The Italian artist talks about parallel worlds, crime journals from the 1930s, and tells us about an esoteric sculpture garden based on Tarot cards.
1. Show us a sample of your work.
1. Untitled (from One of Us), 100 x 150cm, inkjet print, 2015, ed. of 5 plus 2AP
2. Arcadia. Third Attempt #1, c-print, 45 x 63 cm, 2016, ed. of 3 plus 2AP
3. Stella Maris, inkjet print, 150 x 100cm, 2017, ed. of 5 plus 2AP
4. The island, c-print, 50 x 70 cm, 2016, ed. of 3 plus 2AP
5. Untitled #6 (from One of Us), inkjet print, 100 x 150cm, 2017, ed. of 5 plus 2AP
2. What research is currently most informing your practice?
My work feeds on microcosms, small underground stories, rediscovered rites, trip-ups and the dreams of myself and others. It always sets out from an exploration of that which surrounds me, whether a stolen moment in an old bus or the potential of an inaccessible little island, and tries to look back at it in amazement, restage it, glorify it without demistifying it.
Lately I have been working on the co-existence of apparently very different worlds, and how their intertwining within the photographic image can give life to a different perception of space and time.
3. Which photograph are you obsessed with right now and why?
Anna Maria Maiolino, Por um Fio (“By a Thread”), from 1976 Photopoemaction series. Because it is naked reality which becomes magical without knowing it.
4. What video can you not stop watching?
5. Can you give us five links to things you think we should know about?
6. How many photos do you have right now on your phone? Please share one
…and feel free to give us some context if you feel like it.
This is me at the Aquarium de Paris this winter. Antonio sent me this photo. I have a terrible relationship with my mobile, I’m always leaving it behind, or else I think it’s on but it’s actually turned off and I always realise too late. Lately I haven’t even been using it to take photos, because the glass has broken and they come out fuzzy. Sometimes I tell myself I should buy a new one, but I always find an excuse to put it off. I think that in the end this broken, old and slow phone makes me feel freer. At the moment I have around 1200 photos, almost all of them screenshots or photos sent by other people.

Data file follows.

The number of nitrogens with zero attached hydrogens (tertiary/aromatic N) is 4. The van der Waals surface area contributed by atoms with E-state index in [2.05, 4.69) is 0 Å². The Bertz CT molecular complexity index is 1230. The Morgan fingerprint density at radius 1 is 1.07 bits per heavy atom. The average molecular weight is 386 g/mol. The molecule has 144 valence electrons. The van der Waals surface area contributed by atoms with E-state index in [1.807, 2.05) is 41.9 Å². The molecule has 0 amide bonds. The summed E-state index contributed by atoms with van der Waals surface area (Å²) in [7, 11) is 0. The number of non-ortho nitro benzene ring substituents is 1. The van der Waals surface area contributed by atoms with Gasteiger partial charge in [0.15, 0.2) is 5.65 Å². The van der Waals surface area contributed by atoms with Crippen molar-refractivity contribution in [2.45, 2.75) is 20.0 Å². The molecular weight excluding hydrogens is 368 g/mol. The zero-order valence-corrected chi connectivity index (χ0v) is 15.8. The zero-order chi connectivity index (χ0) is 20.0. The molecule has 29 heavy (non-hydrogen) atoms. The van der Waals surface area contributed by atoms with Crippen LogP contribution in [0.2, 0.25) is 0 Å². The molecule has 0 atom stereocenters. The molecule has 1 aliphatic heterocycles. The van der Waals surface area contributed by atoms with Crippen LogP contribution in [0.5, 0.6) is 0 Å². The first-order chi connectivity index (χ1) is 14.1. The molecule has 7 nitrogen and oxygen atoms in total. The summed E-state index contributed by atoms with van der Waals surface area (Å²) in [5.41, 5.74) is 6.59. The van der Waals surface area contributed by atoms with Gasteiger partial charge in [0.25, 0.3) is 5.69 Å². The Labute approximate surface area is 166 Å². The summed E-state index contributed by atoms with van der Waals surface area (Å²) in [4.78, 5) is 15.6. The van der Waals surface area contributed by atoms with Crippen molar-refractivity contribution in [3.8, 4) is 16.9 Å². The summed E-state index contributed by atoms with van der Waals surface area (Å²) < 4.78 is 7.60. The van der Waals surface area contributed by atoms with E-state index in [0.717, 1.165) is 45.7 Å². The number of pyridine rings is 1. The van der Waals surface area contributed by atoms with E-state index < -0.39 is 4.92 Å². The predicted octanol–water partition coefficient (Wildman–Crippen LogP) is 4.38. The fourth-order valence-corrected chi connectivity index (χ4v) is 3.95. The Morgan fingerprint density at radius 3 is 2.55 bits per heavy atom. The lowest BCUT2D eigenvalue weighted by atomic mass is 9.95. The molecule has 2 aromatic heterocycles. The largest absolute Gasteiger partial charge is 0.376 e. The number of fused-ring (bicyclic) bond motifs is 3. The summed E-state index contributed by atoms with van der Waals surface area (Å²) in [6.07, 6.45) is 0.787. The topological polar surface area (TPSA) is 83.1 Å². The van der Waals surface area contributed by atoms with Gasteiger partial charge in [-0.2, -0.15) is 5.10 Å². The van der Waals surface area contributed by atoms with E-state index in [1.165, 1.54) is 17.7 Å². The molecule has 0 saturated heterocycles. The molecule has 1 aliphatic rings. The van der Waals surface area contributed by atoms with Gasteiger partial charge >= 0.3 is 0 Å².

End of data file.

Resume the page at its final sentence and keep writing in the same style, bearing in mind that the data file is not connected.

7. Can you send us a pic of your desk/workspace?
8. What is the most coveted photo book you own and why?
I have various photo books, but this journal that I bought recently at a booth in Paris is one of the most special things I own. It’s a crime journal from the 1930s.
The grandiose title and the photomontage with Mlle Rachel Mery in front of the car on the day of the crime is practically an already written novel. I like the sort of second-class images which belong to a time when images were rarer, and once lost they might never have been found again.
9. What concerns you?
Unjust application of the law, abuse of power, ignorance causing violence, inequality, the loss of freedom and free thought, the destruction of nature, corruption and decline, above all in my own country which I love so much.
10. What makes you happy?
Shared imagination. Areas of wilderness, open and silent; grandmothers’ simple, clean old houses; loyal friends. The sea, nice dreams, my work, love.
About Rachele: Rachele lives between Venice and Bologna in Italy; she has studied in Venice, Paris and Zurich. Her work has featured in personal and collective exhibitions in Italy and abroad. In January she will be a participant in Plat(t)form at the Winterthur Fotomuseum, while she will be spending winter in Pennabilli, a village in central Italy. There she will develop a new series of works for ABITARE, a project commissioned by the Museum of Contemporary Photography in Cinisello Balsamo, the Triennale di Milano and the Italian Ministry of Cultural Heritage. In May she will begin a residence at I:space in Beijing.